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mult which it creates, by means of a thousand false arguments which it forms, and brings to its aid. Of some passions, such as anger and resentment, the excess is so obviously dangerous, as loudly to call for moderation. He who gives himself up

to the impetuosity of such passions, without restraint, is universally condemned by the world ; and hardly accounted a man of sound mind. But, what is less apt to be attended to, some even of those passions which are reckoned innocent, or whose tendency to disorder and evil is not apparent, stand, nevertheless, in need of moderation and restraint, as well as others. For such is the feebleness of our nature, that every passion which has for its object any worldly good, is in hazard of attaching us too strongly, and of transporting us beyond the bounds of reason. If allowed to acquire the full and unrestrained dominion of the heart, it is sufficient, in various situations, to render us miserable; and almost in every situation, by its engrossing power, to render us negligent of duties which, as men or Christians, we are bound to perform.

Of the insidious growth of passion, therefore, we have great reason to beware. We ought always to have at hand considerations, which may assist us in tempering its warmth and in regaining possession of our souls. Let us be persuaded, that moments of passion are always moments of delusion; that nothing truly is, what it then seems to be ; that all the opinions which we then form, are erroneous; and all the judgments which we pass, are extravagant. Let moderation accustom us to wait until the fumes of passion be spent; until the mist which it has raised begin to be dissipated. We shall then be able to see where truth and right lie; and reason shall, by degrees, resume the ascendant. On no occasion let us imagine, that strength of mind is shown by violence of passion. This is not the strength of men, but the impetuosity of children. It is the strength of one who is in the delirium of a fever, or under the disease of madness. The strength of such a person is indeed increased. But it is an unnatural strength; which being under no proper guidance, is directed towards objects that occasion his destruction. True strength of mind is shown in governing and resisting passion; not in giving it scope; in restraining the wild beast within; and acting on the most trying occasions, according to the dictates of conscience, and temperate reason.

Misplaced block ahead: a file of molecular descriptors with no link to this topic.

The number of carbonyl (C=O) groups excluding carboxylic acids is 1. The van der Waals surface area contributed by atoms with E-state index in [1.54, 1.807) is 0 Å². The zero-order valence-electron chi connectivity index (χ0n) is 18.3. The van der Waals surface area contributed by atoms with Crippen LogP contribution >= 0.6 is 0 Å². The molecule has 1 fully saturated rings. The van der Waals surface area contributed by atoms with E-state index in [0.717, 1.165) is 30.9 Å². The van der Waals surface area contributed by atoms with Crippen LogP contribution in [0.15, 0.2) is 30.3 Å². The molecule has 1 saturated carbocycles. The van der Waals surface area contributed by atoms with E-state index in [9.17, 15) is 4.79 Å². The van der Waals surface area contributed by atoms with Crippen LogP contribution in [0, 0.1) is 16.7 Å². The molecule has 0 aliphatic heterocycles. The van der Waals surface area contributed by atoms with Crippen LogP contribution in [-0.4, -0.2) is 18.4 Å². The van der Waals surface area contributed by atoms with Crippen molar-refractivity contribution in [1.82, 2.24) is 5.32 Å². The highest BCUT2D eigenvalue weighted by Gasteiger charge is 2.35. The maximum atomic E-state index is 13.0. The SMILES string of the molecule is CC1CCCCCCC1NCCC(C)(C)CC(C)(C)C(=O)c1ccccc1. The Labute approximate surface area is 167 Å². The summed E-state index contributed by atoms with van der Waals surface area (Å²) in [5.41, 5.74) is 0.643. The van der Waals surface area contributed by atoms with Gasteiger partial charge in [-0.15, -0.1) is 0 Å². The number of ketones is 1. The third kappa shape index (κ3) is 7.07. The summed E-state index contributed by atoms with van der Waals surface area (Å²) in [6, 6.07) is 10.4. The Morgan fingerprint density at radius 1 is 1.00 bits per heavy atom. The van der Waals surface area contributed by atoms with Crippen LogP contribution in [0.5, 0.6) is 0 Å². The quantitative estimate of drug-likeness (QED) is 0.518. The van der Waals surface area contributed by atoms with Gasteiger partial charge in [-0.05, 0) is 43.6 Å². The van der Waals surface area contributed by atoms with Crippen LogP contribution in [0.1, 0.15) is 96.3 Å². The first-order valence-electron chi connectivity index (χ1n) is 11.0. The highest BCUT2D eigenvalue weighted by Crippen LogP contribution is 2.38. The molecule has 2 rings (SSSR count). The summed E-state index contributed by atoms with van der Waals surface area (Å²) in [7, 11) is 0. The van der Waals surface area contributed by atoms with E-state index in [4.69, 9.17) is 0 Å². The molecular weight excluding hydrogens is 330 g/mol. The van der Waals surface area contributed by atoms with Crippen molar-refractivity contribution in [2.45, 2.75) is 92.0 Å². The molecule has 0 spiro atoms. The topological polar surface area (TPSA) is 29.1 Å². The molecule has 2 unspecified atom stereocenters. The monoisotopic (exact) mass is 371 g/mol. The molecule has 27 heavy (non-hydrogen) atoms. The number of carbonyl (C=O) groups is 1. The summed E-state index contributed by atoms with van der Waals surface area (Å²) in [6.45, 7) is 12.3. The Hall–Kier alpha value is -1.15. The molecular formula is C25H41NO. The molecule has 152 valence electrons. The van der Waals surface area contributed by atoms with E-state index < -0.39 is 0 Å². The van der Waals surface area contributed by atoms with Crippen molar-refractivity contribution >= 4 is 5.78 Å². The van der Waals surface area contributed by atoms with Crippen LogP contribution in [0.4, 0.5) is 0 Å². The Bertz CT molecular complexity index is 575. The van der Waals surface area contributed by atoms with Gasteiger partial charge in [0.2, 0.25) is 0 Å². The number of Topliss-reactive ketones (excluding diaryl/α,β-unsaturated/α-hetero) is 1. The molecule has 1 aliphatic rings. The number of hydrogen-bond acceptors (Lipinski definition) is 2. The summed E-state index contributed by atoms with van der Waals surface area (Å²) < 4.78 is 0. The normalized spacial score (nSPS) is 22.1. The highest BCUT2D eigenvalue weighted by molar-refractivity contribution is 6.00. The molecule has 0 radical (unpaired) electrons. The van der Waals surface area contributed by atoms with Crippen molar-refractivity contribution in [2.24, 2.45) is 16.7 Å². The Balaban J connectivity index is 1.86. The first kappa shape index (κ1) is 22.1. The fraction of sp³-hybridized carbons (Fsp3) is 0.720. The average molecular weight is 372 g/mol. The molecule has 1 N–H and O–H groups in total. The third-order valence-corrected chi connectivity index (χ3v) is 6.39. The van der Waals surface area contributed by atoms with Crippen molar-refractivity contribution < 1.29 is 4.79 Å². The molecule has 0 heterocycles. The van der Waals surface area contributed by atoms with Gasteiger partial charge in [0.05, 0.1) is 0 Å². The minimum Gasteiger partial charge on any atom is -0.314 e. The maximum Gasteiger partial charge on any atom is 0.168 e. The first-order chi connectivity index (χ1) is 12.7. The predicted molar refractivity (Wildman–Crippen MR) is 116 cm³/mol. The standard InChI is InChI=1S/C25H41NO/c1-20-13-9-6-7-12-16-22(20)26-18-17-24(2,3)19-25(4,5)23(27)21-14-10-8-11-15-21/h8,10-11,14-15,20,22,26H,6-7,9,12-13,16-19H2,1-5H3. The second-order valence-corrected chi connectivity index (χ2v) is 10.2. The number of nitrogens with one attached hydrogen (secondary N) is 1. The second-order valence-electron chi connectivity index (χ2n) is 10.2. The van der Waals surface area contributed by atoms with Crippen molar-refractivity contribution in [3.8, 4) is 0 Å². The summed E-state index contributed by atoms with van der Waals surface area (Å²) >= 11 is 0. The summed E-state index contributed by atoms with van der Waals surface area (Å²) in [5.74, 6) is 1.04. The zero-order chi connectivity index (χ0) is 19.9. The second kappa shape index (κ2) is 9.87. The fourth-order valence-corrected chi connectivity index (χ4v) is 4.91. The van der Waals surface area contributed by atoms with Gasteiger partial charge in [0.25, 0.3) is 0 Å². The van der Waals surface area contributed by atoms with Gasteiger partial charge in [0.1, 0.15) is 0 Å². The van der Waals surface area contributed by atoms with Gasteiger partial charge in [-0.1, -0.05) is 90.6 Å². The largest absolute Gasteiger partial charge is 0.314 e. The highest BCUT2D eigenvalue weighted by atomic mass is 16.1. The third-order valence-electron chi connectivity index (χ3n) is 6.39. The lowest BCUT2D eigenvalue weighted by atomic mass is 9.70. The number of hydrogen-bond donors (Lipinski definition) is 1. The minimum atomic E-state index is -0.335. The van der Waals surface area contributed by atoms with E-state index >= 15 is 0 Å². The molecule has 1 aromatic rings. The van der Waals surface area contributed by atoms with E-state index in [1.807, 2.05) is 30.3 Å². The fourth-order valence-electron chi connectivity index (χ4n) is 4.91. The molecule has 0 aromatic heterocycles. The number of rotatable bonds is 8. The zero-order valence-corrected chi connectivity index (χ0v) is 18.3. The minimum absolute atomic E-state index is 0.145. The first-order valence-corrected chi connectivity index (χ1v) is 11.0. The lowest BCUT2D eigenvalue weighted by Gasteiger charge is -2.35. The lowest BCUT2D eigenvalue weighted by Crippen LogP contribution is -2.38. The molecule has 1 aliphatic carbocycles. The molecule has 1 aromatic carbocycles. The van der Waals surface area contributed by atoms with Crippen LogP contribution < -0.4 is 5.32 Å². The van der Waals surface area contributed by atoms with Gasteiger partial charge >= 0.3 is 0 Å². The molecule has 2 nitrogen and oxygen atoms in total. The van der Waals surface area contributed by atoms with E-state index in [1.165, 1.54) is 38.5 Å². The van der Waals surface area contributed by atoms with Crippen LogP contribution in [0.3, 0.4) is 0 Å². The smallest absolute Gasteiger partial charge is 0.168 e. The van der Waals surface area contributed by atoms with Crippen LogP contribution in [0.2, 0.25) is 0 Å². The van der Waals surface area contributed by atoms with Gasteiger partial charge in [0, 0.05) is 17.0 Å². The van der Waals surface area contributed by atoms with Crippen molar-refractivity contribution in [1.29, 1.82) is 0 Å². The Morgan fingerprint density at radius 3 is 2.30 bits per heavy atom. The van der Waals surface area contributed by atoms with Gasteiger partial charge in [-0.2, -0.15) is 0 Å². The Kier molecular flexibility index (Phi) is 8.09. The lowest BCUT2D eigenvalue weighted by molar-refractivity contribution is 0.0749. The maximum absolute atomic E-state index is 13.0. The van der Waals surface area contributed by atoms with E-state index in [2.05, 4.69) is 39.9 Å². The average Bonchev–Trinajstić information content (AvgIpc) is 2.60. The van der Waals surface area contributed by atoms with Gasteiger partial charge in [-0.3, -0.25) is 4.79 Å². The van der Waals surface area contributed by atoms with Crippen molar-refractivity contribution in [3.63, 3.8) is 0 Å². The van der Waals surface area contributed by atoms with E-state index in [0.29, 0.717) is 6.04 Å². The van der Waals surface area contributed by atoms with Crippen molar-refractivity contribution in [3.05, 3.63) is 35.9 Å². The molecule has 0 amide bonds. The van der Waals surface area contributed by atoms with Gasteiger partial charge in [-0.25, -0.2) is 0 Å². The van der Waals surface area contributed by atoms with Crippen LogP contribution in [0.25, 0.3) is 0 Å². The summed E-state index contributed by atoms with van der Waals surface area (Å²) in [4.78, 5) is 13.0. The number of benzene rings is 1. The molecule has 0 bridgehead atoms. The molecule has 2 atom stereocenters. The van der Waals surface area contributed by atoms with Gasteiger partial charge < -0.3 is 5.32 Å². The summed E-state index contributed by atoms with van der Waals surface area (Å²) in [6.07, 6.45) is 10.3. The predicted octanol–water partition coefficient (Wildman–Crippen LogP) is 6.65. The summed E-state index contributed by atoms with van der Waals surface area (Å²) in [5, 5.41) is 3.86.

Thus I have pointed out, in several instances, how moderation ought to be displayed : moderation in our wishes ; moderation in our pursuits; moderation in our hopes ; moderation in our pleasures ; moderation in our passions. It is a principle which should habitually influence our conduct, and form the reigning temperature of the soul.

The great motive to this virtue is suggested by the words immediately following the text; the Lord is at hand. The Judge is coming, who is to close this temporary scene of things, and to introduce a higher state of existence. The day is at hand, which will place the great concerns of men in a point of view very different from that in which they are at present beheld ; will strip the world of its false glory; will detect the vanity of earthly pursuits; and disclose objects which have the proper title to interest a rational mind. Objects acquire power to engage our passions only in proportion as they are conceived to be great. But great, or little, are no more than terms of comparison. Those things which appear great to one who knows nothing greater, will sink into a diminutive size, when he becomes acquainted with objects of a higher nature. Were it oftener in our thoughts, that the Lord is at hand, none of those things which now discompose and agitate worldly men, would appear of sufficient magnitude to raise commotion in our breasts. Enlarged views of the future destination of man, and of the place which he may hope to possess in an eternal world, naturally give birth to moderation of mind. They tend to cool all misplaced ardour about the advantages of this state; and to produce that calm and temperate frame of spirit, which becomes men and Christians. They give no ground for entire disregard of earthly concerns. While we are men, we must feel and act as such. But they afford a good reason why they who believe the Lord to be at hand, should let their moderation appear and be known unto all men.



The heart knoweth his own bitterness, and a stranger doth not

- intermeddle with his joy.-PROVERBS, xiv. 10.